Sermon – May 26, 2019

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John 7:1-13 – Standing on the Promises (mp3)

Jesus has claimed great things in the last two chapters of John. In chapter 5, he was shown to be God, while in chapter 6 shown to be all that mankind could ever need. Given these things, his brothers plead with him to make himself known. But such requests (demands?) are not the marks of faith. How should we speak to Jesus about what he has claimed and promised? Should our prayers be marked with language of “claiming promises”? Or, rather, is there a more faithful way to think about how we understand God’s promises and trust in his word? Today, let us think through why the language of “claiming” promises from Christ is a mark of unbelief:

1. Jesus is manna
“Claiming” promises can be dangerous, as at times it just makes Jesus into a conduit to better things. Jesus is just the way you get the stuff you really want and need – health, money, and power. But Jesus will have none of that. He is not simply the magical prophet who opens the doors of God’s storehouse to you – he is the storehouse. He is the manna from heaven, come to feed you eternally. He is the life. He is the “yes” and “amen” that we need. Don’t look past Jesus to the things of the world, but cling to him alone!

2. Jesus is master
Jesus is not your personal assistant, looking to fulfill your needs and your latest whims. We can easily assume that God’s promises are to be filled in the way we think, and that we can demand that they happen the way we want. Yet, God says that all that happens to God’s people are for their good – including cancer, martyrdom, and persecution. We must understand that God knows what is best for us because he is a good Father. Let us never think that we can command God to do for us what we want – sometimes we want things that are bad for us. Let us allow Jesus to be our master, and accept what he has to give to us.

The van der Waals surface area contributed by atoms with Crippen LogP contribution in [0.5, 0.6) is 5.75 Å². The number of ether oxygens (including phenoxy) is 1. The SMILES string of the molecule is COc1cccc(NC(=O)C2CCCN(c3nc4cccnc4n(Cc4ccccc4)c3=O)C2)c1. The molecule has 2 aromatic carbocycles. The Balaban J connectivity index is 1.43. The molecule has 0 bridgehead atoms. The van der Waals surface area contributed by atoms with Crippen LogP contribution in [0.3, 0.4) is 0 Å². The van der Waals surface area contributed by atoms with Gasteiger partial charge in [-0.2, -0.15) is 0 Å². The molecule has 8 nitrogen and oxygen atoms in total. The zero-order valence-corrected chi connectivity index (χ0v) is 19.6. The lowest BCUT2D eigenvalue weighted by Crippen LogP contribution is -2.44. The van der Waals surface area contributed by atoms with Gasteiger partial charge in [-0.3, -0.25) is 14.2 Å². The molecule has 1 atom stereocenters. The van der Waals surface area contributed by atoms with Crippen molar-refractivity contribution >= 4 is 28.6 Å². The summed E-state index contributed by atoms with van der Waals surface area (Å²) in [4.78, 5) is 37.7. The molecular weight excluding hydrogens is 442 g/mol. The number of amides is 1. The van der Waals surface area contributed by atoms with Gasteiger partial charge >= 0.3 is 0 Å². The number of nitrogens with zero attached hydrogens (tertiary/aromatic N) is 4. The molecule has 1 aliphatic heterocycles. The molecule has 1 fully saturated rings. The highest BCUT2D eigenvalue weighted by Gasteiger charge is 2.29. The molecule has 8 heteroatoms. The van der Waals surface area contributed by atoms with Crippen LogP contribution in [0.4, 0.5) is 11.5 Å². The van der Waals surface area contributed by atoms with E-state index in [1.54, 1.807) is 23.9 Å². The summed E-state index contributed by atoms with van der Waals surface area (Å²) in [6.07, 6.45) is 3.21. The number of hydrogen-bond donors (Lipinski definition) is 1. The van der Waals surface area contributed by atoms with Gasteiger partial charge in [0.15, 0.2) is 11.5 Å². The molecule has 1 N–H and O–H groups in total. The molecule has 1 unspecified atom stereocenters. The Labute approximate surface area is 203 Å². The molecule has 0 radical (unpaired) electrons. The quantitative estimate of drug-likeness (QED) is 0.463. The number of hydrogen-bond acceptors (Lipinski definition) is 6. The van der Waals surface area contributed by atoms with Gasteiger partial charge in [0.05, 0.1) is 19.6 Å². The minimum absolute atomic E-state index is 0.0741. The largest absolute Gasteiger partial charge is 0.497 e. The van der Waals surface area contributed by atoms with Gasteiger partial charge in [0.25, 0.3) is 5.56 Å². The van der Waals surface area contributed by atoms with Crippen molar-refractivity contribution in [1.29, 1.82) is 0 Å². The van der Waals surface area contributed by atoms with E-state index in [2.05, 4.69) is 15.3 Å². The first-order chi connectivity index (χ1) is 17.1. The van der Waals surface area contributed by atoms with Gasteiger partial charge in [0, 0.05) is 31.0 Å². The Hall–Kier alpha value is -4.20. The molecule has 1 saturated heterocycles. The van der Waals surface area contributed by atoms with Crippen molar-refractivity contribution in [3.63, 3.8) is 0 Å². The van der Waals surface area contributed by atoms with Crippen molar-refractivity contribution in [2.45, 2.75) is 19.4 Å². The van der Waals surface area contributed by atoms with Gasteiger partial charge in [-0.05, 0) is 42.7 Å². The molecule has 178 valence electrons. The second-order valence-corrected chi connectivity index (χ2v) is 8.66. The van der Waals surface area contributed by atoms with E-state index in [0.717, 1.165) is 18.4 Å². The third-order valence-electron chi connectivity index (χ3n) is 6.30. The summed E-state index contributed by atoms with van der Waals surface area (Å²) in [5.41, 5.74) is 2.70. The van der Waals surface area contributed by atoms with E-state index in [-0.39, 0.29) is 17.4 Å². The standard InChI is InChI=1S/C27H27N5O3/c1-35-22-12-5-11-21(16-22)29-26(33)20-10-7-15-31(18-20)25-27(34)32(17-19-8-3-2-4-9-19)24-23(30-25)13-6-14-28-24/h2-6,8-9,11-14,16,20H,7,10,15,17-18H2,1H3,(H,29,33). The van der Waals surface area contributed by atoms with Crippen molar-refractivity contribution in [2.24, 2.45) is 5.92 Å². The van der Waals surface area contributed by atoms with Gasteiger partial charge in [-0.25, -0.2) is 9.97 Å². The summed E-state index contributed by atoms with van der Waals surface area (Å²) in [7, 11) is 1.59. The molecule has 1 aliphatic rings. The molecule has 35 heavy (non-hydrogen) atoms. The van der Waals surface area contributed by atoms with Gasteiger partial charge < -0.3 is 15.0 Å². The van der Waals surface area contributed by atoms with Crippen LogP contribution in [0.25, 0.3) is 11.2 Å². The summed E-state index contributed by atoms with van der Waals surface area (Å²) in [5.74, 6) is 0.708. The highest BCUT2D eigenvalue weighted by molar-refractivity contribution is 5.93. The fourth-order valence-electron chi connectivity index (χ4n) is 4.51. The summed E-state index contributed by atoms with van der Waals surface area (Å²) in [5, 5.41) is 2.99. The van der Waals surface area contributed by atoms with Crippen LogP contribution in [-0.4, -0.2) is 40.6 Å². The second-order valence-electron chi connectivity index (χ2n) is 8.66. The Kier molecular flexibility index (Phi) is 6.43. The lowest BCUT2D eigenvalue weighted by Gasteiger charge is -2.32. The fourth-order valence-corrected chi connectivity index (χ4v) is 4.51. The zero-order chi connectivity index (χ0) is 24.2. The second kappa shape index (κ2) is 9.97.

3. Jesus is magnanimous
Finally, do not think that Jesus is stingy. As though he has a myriad of things to give to you, but is waiting for you to come begging for them before he hands them out. Our Jesus is not stingy, but magnanimous, overflowing with love and kindness to us. Yes, we ask for things from him, but not because we don’t think he’ll give them otherwise. We ask because it helps us to see we are not self sufficient. And Jesus is good to give us all we need and more.